What he presents is a future reality that is something akin the current drought condition – it will become the norm. Is it possible for South Africa’s economy to grow, or even sustain itself, applying current water management strategies in a future that looks like today’s drought?

The frightening thing that emerges from the baobab record is that these changes are not gradual, but rather punctuated by episodes of very rapid change over a few years or decades. Just a few degrees change in the temperature of the south-western Indian Ocean is enough to shift the rain-bearing cloud bands away to the east and drastically reduce the rainfall in the summer rainfall region.

At present there are a number of inter-basin water transfer schemes that are addressing the imbalance between water supply and demand. If the precedents from the past, and the forecasts for the future are taken into consideration, then the economy is vulnerable, and with it the whole concept of sustainability in resource use.

Water intensive industries

Water intensive industries such as energy generation are especially vulnerable. The Medupi power station near Lephalale makes use of water piped form the Mokolo Dam to meet it water demand.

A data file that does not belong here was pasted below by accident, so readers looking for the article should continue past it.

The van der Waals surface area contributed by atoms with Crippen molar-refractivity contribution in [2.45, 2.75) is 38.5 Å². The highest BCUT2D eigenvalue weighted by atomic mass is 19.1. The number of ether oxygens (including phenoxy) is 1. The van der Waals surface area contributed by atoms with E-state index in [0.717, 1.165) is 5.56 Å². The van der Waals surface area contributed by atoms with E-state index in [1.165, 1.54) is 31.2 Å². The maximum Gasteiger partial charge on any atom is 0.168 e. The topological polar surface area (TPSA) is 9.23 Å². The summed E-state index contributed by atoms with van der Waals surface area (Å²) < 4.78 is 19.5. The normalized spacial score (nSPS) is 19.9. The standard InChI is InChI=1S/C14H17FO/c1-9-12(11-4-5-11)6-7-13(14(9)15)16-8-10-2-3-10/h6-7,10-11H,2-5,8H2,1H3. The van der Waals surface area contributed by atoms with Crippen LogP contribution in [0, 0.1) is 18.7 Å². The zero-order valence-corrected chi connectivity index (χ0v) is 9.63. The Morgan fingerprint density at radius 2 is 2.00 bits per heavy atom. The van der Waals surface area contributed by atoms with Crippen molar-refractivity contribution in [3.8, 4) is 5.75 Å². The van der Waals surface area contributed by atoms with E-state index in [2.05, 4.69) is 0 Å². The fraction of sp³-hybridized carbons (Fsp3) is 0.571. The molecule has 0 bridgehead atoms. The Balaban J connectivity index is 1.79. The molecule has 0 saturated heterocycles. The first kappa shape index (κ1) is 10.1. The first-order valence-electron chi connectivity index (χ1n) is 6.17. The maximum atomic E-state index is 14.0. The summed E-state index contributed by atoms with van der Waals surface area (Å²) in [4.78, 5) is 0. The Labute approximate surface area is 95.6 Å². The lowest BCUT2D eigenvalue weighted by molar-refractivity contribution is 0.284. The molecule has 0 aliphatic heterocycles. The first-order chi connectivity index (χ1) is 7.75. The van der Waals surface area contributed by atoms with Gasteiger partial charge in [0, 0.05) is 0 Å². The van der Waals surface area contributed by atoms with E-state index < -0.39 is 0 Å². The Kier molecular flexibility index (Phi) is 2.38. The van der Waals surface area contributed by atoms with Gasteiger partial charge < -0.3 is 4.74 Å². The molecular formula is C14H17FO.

The Mokolo Dam is faring better than most dams at 80% capacity compared with last year; a situation that is at least partially influenced by the fact that irrigation schemes using water from the Mokolo River were limited in order to supply Medupi.

In itself this illustrates the balance between the agricultural and power generating sectors.

The system is already in equilibrium in the sense that prioritising water for one sector has to be done at the cost of another. At a certain point this will reach a critical point either as the random act of inter-annual rainfall variability and El Niño, or the effects of climate change.

When this happens the burning reality as the taps run dry will be whether we did enough to ensure sustainable water-use.

From domestic behavior to leaking and aged municipal infrastructure to the efficiencies of industry:  it is essential that water be valued at the worst possible scenario.


Stephan WoodborneStephan Woodborne is the senior AMS scientist at iThemba LABS. He is Assoc. Prof in the Mammal Research Institute at the University of Pretoria, and is a research associate at WITS University. He has been at the centre of past climate research in South Africa for 20 years as the head of the radiocarbon dating laboratory at the CSIR, and now at iThemba LABS. His current climate research is focused on trees and reconstructing how rainfall patterns have changed over the last 1,000 years. This dataset is feeding into the IPCC process as a test-bed for climate change models.